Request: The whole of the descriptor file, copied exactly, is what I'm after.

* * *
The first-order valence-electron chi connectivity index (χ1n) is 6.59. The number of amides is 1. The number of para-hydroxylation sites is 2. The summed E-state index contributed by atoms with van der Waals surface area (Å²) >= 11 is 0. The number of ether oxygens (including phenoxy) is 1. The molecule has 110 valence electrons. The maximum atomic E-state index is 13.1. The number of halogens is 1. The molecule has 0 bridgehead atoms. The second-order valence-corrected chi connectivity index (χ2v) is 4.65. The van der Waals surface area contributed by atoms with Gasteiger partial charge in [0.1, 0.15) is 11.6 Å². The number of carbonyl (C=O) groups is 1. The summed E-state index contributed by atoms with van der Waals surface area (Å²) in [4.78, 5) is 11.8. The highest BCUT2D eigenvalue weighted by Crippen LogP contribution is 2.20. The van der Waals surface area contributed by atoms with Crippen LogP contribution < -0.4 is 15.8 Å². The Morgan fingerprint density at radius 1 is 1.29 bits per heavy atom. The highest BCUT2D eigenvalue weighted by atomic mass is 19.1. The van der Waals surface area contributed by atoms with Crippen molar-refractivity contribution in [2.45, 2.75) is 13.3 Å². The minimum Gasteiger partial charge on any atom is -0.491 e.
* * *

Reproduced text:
The first-order valence-electron chi connectivity index (χ1n) is 6.59. The number of amides is 1. The number of para-hydroxylation sites is 2. The summed E-state index contributed by atoms with van der Waals surface area (Å²) >= 11 is 0. The number of ether oxygens (including phenoxy) is 1. The molecule has 110 valence electrons. The maximum atomic E-state index is 13.1. The number of halogens is 1. The molecule has 0 bridgehead atoms. The second-order valence-corrected chi connectivity index (χ2v) is 4.65. The van der Waals surface area contributed by atoms with Gasteiger partial charge in [0.1, 0.15) is 11.6 Å². The number of carbonyl (C=O) groups is 1. The summed E-state index contributed by atoms with van der Waals surface area (Å²) in [4.78, 5) is 11.8. The highest BCUT2D eigenvalue weighted by Crippen LogP contribution is 2.20. The van der Waals surface area contributed by atoms with Crippen LogP contribution < -0.4 is 15.8 Å². The Morgan fingerprint density at radius 1 is 1.29 bits per heavy atom. The highest BCUT2D eigenvalue weighted by atomic mass is 19.1. The van der Waals surface area contributed by atoms with Crippen molar-refractivity contribution in [2.45, 2.75) is 13.3 Å². The minimum Gasteiger partial charge on any atom is -0.491 e.